Third, based on the HK experience, reprimands alone may have limited real impact on directors who are responsible for breaches, given that they appear to at most lose their directorship in the issuer associated with the reprimand. In this regard, the proposals to allow SGX to object to the appointment of directors or executive officers in specified circumstances for a period not exceeding three years, and for the LDC to require the resignation of a director or executive officer from an issuer and to issue an order prohibiting his appointment or reappointment in any issuer for a period not exceeding three years, can increase the deterrent effect of public reprimands and other sanctions.

Increasing the range of sanctions and giving SGX more teeth in enforcement can potentially improve enforcement. However, I believe that the creation of the three committees to improve the listings and enforcement framework is a second-best option, which may not be sustainable in the longer term. When we have to augment an existing structure with appendages to address perceived weaknesses in that structure, we have to ask whether the basic structure itself should be changed. Can and should important responsibilities such as enforcement be essentially outsourced to committees made up of part-timers? Given the committees’ reliance on SGX (such as for investigations) and on the secretariat supporting them, how “independent” and involved will these committees really be?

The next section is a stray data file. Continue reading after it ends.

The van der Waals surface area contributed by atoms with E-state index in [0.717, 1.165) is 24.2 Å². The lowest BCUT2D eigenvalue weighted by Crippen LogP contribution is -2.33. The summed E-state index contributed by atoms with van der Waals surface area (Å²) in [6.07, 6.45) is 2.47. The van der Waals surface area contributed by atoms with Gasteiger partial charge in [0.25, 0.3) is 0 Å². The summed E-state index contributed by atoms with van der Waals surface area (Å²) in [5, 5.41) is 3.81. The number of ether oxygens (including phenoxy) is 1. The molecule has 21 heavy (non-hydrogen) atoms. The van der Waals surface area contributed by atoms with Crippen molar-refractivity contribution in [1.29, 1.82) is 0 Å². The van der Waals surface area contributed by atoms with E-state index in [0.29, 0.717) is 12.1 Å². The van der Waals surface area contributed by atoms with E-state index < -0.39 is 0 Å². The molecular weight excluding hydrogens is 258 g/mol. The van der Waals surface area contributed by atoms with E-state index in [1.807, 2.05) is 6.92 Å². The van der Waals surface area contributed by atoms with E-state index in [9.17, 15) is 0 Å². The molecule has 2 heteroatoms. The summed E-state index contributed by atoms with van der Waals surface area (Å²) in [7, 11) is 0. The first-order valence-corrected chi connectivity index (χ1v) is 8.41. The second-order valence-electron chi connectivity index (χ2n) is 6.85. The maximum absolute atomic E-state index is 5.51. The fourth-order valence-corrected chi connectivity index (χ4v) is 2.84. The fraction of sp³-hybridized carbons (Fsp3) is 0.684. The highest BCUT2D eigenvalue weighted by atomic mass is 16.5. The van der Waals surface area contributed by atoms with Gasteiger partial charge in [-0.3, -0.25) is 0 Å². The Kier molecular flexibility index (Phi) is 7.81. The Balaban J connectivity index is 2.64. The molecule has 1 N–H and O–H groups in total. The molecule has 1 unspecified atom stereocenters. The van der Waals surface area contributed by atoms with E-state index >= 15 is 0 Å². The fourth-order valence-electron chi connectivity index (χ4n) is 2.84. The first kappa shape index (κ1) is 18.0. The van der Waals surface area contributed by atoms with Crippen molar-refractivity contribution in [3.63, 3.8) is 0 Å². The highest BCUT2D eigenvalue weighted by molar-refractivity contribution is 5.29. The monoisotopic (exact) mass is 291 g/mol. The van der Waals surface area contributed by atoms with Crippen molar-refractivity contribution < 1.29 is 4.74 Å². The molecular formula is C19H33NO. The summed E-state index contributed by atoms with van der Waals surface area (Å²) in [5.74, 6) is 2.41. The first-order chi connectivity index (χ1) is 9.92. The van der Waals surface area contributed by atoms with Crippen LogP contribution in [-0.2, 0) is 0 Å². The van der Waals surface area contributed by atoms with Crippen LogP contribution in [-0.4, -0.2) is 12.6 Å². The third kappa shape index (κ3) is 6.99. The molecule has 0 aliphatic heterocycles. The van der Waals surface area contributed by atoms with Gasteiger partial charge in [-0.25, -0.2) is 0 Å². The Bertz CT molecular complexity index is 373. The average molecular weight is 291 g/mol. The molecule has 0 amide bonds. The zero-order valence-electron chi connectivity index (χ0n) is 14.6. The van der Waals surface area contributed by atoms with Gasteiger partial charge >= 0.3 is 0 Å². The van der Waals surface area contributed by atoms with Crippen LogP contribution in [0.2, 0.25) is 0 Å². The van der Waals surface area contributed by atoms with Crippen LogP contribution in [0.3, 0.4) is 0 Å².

Although the use of a separate Listing Committee in HK for enforcement and listing matters appears to have worked reasonably well, only time will tell whether it will work here – and the transparency and governance of the committees themselves will be important. In the longer term, an arguably better and more sustainable option to improve investor protection and enforcement is to place the enforcement role under a separate regulatory body and establish a separate securities regulator.

The writer is associate professor of accounting at the NUS Business School, where he teaches corporate governance and ethics. The research on Hong Kong discussed in this piece is based on the article ‘The Impact of Public Reprimands’ by Ho Yew Yee, Gladys Lee and the writer